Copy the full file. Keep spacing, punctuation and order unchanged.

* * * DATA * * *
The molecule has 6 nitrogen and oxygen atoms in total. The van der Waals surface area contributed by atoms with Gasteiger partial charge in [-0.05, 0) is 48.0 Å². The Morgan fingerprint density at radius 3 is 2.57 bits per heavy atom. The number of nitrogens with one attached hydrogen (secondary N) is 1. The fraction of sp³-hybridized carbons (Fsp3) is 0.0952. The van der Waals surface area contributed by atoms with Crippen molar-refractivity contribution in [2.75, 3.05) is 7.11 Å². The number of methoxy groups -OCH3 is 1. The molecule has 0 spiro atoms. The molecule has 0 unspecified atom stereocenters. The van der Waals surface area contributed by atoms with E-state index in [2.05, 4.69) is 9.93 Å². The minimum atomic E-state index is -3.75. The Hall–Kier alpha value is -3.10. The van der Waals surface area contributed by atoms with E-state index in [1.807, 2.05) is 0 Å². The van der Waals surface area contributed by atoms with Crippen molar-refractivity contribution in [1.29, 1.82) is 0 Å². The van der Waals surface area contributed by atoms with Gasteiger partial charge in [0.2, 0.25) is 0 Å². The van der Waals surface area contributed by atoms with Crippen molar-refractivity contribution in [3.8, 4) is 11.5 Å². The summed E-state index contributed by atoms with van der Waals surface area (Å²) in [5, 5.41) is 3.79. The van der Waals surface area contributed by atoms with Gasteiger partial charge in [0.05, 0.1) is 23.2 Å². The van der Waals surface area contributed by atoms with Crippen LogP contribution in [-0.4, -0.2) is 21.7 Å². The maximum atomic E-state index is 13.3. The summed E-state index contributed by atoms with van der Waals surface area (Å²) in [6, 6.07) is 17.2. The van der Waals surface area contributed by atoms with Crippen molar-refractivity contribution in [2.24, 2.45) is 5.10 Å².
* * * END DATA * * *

The molecule has 6 nitrogen and oxygen atoms in total. The van der Waals surface area contributed by atoms with Gasteiger partial charge in [-0.05, 0) is 48.0 Å². The Morgan fingerprint density at radius 3 is 2.57 bits per heavy atom. The number of nitrogens with one attached hydrogen (secondary N) is 1. The fraction of sp³-hybridized carbons (Fsp3) is 0.0952. The van der Waals surface area contributed by atoms with Crippen molar-refractivity contribution in [2.75, 3.05) is 7.11 Å². The number of methoxy groups -OCH3 is 1. The molecule has 0 spiro atoms. The molecule has 0 unspecified atom stereocenters. The van der Waals surface area contributed by atoms with E-state index in [2.05, 4.69) is 9.93 Å². The minimum atomic E-state index is -3.75. The Hall–Kier alpha value is -3.10. The van der Waals surface area contributed by atoms with E-state index in [1.807, 2.05) is 0 Å². The van der Waals surface area contributed by atoms with Crippen molar-refractivity contribution in [1.29, 1.82) is 0 Å². The van der Waals surface area contributed by atoms with Gasteiger partial charge in [0.2, 0.25) is 0 Å². The van der Waals surface area contributed by atoms with Crippen molar-refractivity contribution in [3.8, 4) is 11.5 Å². The summed E-state index contributed by atoms with van der Waals surface area (Å²) in [5, 5.41) is 3.79. The van der Waals surface area contributed by atoms with Gasteiger partial charge in [0.05, 0.1) is 23.2 Å². The van der Waals surface area contributed by atoms with Crippen LogP contribution in [-0.4, -0.2) is 21.7 Å². The maximum atomic E-state index is 13.3. The summed E-state index contributed by atoms with van der Waals surface area (Å²) in [6, 6.07) is 17.2. The van der Waals surface area contributed by atoms with Crippen molar-refractivity contribution in [2.24, 2.45) is 5.10 Å².